For Holly has caught the attention of a cabal of dangerous mystics—and their enemies. But her lost weekend is merely the prelude to a shocking disappearance that leaves her family irrevocably scarred. This unsolved mystery will echo through every decade of Holly’s life, affecting all the people Holly loves—even the ones who are not yet born.

A Cambridge scholarship boy grooming himself for wealth and influence, a conflicted father who feels alive only while reporting from occupied Iraq, a middle-aged writer mourning his exile from the bestseller list—all have a part to play in this surreal, invisible war on the margins of our world. From the medieval Swiss Alps to the nineteenth-century Australian bush, from a hotel in Shanghai to a Manhattan townhouse in the near future, their stories come together in moments of everyday grace and extraordinary wonder.

What first called my attention about The Bone Clocks is that, maybe, it could be a crime novel. Or it was verging on a thriller, because the book starts with a disappearance. So, if I was ever to give Mitchell a second chance – and I was very willing to, since most bloggers I trust adore him- I thought this was the perfect opportunity. Now, having read the book, had I known what it was really about, I would have second thoughts about pre-ordering it, but I am glad it was leap of faith and I thought that, this time, I was going to enjoy Mitchell’s novel. I did! I gave the book a 5 star review over at Goodreads.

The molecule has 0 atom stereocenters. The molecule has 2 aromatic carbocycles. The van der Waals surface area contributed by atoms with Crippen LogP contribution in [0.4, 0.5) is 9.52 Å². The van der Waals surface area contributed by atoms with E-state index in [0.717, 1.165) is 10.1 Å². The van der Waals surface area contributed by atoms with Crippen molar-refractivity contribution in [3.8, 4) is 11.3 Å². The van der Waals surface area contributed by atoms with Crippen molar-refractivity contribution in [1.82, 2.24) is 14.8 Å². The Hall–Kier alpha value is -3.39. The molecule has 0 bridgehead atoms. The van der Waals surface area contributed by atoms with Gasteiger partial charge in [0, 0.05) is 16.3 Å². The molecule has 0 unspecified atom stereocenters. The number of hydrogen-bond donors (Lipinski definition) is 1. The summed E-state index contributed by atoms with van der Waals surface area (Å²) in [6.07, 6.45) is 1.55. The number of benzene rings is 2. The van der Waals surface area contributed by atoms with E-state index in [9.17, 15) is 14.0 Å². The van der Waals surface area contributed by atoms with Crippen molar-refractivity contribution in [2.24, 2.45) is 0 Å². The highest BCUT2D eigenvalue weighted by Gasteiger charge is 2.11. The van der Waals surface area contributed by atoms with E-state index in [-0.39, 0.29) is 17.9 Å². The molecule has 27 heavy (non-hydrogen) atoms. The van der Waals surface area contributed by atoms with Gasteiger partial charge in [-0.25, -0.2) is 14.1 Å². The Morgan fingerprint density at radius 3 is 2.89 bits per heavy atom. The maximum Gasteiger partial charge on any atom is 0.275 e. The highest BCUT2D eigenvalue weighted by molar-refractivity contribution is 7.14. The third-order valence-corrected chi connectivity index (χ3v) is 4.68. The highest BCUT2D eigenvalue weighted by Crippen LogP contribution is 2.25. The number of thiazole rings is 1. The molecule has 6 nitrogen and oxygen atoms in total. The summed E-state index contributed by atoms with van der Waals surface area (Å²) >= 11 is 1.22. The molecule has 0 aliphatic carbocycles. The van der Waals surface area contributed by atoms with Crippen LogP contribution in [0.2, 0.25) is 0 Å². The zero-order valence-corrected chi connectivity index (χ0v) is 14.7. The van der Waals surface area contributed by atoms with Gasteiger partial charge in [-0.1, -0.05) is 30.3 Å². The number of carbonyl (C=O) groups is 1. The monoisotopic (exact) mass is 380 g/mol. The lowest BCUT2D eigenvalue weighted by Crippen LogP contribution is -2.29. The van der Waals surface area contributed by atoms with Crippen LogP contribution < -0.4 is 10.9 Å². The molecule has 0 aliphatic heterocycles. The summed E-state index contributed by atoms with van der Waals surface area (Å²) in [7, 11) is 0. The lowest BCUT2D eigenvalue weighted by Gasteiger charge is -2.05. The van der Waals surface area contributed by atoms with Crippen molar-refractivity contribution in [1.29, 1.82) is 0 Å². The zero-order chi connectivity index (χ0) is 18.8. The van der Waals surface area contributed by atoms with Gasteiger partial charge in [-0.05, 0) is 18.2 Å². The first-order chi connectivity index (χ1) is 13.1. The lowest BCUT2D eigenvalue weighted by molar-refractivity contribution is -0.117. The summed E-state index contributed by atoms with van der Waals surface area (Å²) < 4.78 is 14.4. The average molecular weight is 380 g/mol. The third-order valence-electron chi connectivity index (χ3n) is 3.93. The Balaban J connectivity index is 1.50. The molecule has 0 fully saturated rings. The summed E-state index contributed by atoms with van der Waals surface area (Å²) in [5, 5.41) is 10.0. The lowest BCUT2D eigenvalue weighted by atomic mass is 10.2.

I think the marketing campaign should stress even more that this is Holly’s book. Of course, there are many other characters across time and space, in what I have decided is a very Mitchell way, but, this is long, complex novel with a strong, equally complex and fascinating main character. If you are not familiar with Mitchell’s narrative, I can sum up the form he uses by saying that he creates a supposedly linear narrative from the past to the future, where characters and events are highly connected. In the first chapter we meet Holly Sykes, a teenager who has run away from home to live with his boyfriend only to find him sleeping with her best friend once she arrives. At a loss, she does not know what to do, but she is sure she will not be returning home, so she runs further away from home. However, she is soon found by a classmate who has been helping her in the last few days and who also informs her of her brother’s disappearance. This is the starting point of the novel and the following chapters will link events through time and space in a very postmodern way.